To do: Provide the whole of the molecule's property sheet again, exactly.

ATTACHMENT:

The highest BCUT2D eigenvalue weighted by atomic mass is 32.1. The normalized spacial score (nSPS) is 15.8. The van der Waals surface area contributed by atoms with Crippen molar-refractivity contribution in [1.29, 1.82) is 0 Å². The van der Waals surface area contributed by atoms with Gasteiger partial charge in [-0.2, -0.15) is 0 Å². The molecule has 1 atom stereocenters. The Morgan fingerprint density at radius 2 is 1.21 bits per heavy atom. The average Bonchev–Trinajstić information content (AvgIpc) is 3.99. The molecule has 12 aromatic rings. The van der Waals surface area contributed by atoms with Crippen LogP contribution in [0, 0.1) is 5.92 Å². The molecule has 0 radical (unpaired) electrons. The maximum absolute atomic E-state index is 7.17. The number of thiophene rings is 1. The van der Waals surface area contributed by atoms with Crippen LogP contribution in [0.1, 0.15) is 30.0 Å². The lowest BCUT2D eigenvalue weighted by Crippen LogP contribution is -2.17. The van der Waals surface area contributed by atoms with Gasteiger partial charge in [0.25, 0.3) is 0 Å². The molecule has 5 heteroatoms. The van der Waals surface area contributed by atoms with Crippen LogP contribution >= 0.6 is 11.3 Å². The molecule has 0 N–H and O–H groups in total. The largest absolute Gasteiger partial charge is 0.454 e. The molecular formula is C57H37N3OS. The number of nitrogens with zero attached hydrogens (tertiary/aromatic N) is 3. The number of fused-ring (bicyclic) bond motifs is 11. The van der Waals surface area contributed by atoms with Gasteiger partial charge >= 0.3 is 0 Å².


The highest BCUT2D eigenvalue weighted by atomic mass is 32.1. The normalized spacial score (nSPS) is 15.8. The van der Waals surface area contributed by atoms with Crippen molar-refractivity contribution in [1.29, 1.82) is 0 Å². The van der Waals surface area contributed by atoms with Gasteiger partial charge in [-0.2, -0.15) is 0 Å². The molecule has 1 atom stereocenters. The Morgan fingerprint density at radius 2 is 1.21 bits per heavy atom. The average Bonchev–Trinajstić information content (AvgIpc) is 3.99. The molecule has 12 aromatic rings. The van der Waals surface area contributed by atoms with Crippen LogP contribution in [0, 0.1) is 5.92 Å². The molecule has 0 radical (unpaired) electrons. The maximum absolute atomic E-state index is 7.17. The number of thiophene rings is 1. The van der Waals surface area contributed by atoms with Crippen LogP contribution in [0.1, 0.15) is 30.0 Å². The lowest BCUT2D eigenvalue weighted by Crippen LogP contribution is -2.17. The van der Waals surface area contributed by atoms with Gasteiger partial charge in [0.25, 0.3) is 0 Å². The molecule has 5 heteroatoms. The van der Waals surface area contributed by atoms with Crippen LogP contribution >= 0.6 is 11.3 Å². The molecule has 0 N–H and O–H groups in total. The largest absolute Gasteiger partial charge is 0.454 e. The molecular formula is C57H37N3OS. The number of nitrogens with zero attached hydrogens (tertiary/aromatic N) is 3. The number of fused-ring (bicyclic) bond motifs is 11. The van der Waals surface area contributed by atoms with Gasteiger partial charge >= 0.3 is 0 Å².